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DEATH  CLAIMS  AGED  WOMAN
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Funeral Rites for Mrs. Sarah Andrews to Be Friday
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          Mrs. Sarah Andrews, age 93, died at 6:00 a.m. today at the home of a daughter, Mrs. Elsie Duncan, in Greenfield.  She had been ill for one week.
          The daughter of Charlie and Margaret Webb Bradburn, she was born in Tipton county on February 20, 1853.  She was married to  William E. Andrews on July 12, 1876, and he died August 11, 1941.  Four children preceded her in death.
          Survivors are four sons, Henry, of Colorado;  Charlie and Frank, of Greenfield, and William, of Milroy; two daughters, Mrs. Bertha Morton, of Rushville, and Mrs. Duncan, at whose home she died; four brothers, Clell L. Bradburn, of Rays Crossing; Willie Bradburn, of Tipton county, and Ike Bradburn, of near Winchester; two sisters, Mrs. Josie Gibbons and Mrs. Mary Shoemaker, of Tipton county; 31 grandchildren and 40 great grandchildren.
          Mrs. Andrews was a member of the Methodist Church at Arlington, and funeral services will be held there at 2:30 p.m. Friday with Rev. Fern N. Royster, officiating.  Burial will be in the Arlington cemetery in charge of D.E. Carmony, funeral director.  Friends may call at the home of Mrs. Morton, the daughter in Rushville, after noon Thursday.
Submitted by Barb Huff


The  Shelbyville  Republican
Saturday, February 26, 1946
Page 1 and 8
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PNEUMONIA  IS  FATAL  TO  MAN
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James  H. Andrews,
Civil  War  Veteran,  Dies
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          James Henry Andrews,  Shelby county's only remaining Civil War veteran, died at his home in Gwynneville at 6:50 o'clock Friday morning of pneumonia.  He was ninety-six years of age although his army record listed him as 98.  He joined the ranks of the Union army when he was 16 but gave his age as 18 years.  He was honorably discharged after two years' service.
          Mr. Andrews was born in Delaware, on July 13, 1847, the son of  William and  Sarah Andrews.  He came to Shelby county with his parents when a small boy.  The remainder of his life following his army service, until his retirement many years ago, was spent in farming in Shelby and Rush counties.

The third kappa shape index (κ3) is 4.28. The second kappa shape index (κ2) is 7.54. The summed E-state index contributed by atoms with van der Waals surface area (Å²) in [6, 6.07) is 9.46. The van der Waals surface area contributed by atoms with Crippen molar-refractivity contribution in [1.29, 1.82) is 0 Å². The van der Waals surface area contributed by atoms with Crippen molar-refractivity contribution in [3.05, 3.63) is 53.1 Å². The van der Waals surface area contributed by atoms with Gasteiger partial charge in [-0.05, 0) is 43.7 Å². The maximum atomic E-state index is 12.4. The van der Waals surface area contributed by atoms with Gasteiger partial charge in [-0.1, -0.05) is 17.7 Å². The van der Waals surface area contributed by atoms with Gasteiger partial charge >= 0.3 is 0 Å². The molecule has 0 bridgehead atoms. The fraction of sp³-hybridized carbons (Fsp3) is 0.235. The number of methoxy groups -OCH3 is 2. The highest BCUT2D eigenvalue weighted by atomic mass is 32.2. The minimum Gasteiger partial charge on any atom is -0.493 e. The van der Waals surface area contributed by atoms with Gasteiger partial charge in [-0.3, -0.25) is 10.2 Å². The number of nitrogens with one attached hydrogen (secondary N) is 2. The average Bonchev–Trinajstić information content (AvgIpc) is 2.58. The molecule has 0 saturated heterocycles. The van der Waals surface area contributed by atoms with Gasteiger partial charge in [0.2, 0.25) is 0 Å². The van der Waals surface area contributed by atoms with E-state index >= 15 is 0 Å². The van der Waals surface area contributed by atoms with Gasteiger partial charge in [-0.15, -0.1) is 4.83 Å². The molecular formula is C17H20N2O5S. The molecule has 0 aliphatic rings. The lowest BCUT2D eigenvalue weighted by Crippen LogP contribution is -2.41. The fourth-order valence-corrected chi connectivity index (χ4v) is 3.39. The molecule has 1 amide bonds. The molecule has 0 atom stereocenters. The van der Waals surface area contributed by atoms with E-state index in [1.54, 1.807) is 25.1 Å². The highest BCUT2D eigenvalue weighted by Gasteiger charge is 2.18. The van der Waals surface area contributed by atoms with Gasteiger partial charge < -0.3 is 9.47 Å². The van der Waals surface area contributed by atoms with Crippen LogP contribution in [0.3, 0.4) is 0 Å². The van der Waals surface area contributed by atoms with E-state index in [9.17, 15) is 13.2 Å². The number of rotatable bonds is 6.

In 1888 he was married to  Calvra Bundy,  who survives with one son,  Alva Andrews, of Gwynneville; one step-son,  Clifford Andrews, of Wabash; a foster daughter,  Mrs. Herschel Thurston, of Gwynneville; two grandchildren, two great-grandchildren and two foster grandchildren.  Also surviving is one brother,  Dora Andrews, of Greenfield.
          The aged man was a member of the Gwynneville Christian Church and an honorary member of Willard Hensley Post, American Legion, of Morristown.
          Funeral services will be held at the Gwynneville Christian Church Sunday at 2:00 p.m. with Rev. Lowell Haggard officiating.  Burial will be made in Asbury cemetery in charge of L. V. Hauk.  Members of the Morristown Legion post will serve as pallbearers.
          Friends may call at the late home at any time.
 
Contributed by Phyllis Miller Fleming


The  Kokomo  Tribune
May 26, 1930
Page 16
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Identify Body
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Indianapolis, May 26---
          Identification of the body of a man found in the canal here last Friday as that of  tis [Otis?] Andrews, 60, of Shelbyville, was announced by  Coroner C. H. Keever Sunday.  Identification was made by relative.  The body was taken to Evansville for burial.  Acute alcoholism was given as cause of death, and the theory was advanced that the man toppled into the canal after dying.
Contributed by Janet McColley Franklin


The  Shelby  Democrat
Thursday February 24, 1916
Page 5 column 2
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VETERAN  OF  CIVIL  WAR
VICTIM  OF  PARALYSIS
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Hamilton  Andrews  Died
at Son’s  Home  Yesterday
-- Funeral  Tomorrow
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(From Tuesday’s Daily)
          Hamilton Andrews, age 78 years a veteran of the civil war, and one of the widely known farmers of Moral township died yesterday morning at 10:30 o’clock at the home of his son, Edward Andrews, north of London.  Death was due to a stroke of paralysis which Mr. Andrews suffered a few days ago.